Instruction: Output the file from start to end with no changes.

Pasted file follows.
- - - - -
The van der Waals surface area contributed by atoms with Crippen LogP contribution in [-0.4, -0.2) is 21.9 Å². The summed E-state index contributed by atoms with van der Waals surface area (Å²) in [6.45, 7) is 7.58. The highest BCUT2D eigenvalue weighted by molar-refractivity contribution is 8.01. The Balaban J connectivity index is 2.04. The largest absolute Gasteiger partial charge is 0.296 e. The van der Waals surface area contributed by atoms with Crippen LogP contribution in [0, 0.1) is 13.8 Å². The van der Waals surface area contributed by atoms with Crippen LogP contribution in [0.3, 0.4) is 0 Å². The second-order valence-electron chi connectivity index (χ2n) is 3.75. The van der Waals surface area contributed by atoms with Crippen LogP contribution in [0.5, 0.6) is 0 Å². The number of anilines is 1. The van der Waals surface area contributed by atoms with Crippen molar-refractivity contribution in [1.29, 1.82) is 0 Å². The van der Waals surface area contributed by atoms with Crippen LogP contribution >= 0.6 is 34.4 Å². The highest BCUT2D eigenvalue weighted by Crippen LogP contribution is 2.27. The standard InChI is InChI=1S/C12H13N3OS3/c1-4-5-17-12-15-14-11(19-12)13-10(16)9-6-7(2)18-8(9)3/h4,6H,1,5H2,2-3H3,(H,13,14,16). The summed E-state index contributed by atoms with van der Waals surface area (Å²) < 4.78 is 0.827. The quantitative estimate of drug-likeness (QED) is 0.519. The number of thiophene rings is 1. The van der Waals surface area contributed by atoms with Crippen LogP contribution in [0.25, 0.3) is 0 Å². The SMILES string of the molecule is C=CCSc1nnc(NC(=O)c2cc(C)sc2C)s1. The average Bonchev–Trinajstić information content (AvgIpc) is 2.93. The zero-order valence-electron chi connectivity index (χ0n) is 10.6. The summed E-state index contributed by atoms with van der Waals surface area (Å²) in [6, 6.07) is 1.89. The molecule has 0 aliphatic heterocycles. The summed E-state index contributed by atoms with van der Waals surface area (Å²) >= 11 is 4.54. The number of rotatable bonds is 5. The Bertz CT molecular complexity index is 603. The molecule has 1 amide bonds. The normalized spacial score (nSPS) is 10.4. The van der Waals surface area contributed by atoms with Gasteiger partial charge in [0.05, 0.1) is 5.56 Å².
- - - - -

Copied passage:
The van der Waals surface area contributed by atoms with Crippen LogP contribution in [-0.4, -0.2) is 21.9 Å². The summed E-state index contributed by atoms with van der Waals surface area (Å²) in [6.45, 7) is 7.58. The highest BCUT2D eigenvalue weighted by molar-refractivity contribution is 8.01. The Balaban J connectivity index is 2.04. The largest absolute Gasteiger partial charge is 0.296 e. The van der Waals surface area contributed by atoms with Crippen LogP contribution in [0, 0.1) is 13.8 Å². The van der Waals surface area contributed by atoms with Crippen LogP contribution in [0.3, 0.4) is 0 Å². The second-order valence-electron chi connectivity index (χ2n) is 3.75. The van der Waals surface area contributed by atoms with Crippen LogP contribution in [0.5, 0.6) is 0 Å². The number of anilines is 1. The van der Waals surface area contributed by atoms with Crippen molar-refractivity contribution in [1.29, 1.82) is 0 Å². The van der Waals surface area contributed by atoms with Crippen LogP contribution >= 0.6 is 34.4 Å². The highest BCUT2D eigenvalue weighted by Crippen LogP contribution is 2.27. The standard InChI is InChI=1S/C12H13N3OS3/c1-4-5-17-12-15-14-11(19-12)13-10(16)9-6-7(2)18-8(9)3/h4,6H,1,5H2,2-3H3,(H,13,14,16). The summed E-state index contributed by atoms with van der Waals surface area (Å²) < 4.78 is 0.827. The quantitative estimate of drug-likeness (QED) is 0.519. The number of thiophene rings is 1. The van der Waals surface area contributed by atoms with Crippen LogP contribution in [0.25, 0.3) is 0 Å². The SMILES string of the molecule is C=CCSc1nnc(NC(=O)c2cc(C)sc2C)s1. The average Bonchev–Trinajstić information content (AvgIpc) is 2.93. The zero-order valence-electron chi connectivity index (χ0n) is 10.6. The summed E-state index contributed by atoms with van der Waals surface area (Å²) in [6, 6.07) is 1.89. The molecule has 0 aliphatic heterocycles. The summed E-state index contributed by atoms with van der Waals surface area (Å²) >= 11 is 4.54. The number of rotatable bonds is 5. The Bertz CT molecular complexity index is 603. The molecule has 1 amide bonds. The normalized spacial score (nSPS) is 10.4. The van der Waals surface area contributed by atoms with Gasteiger partial charge in [0.05, 0.1) is 5.56 Å².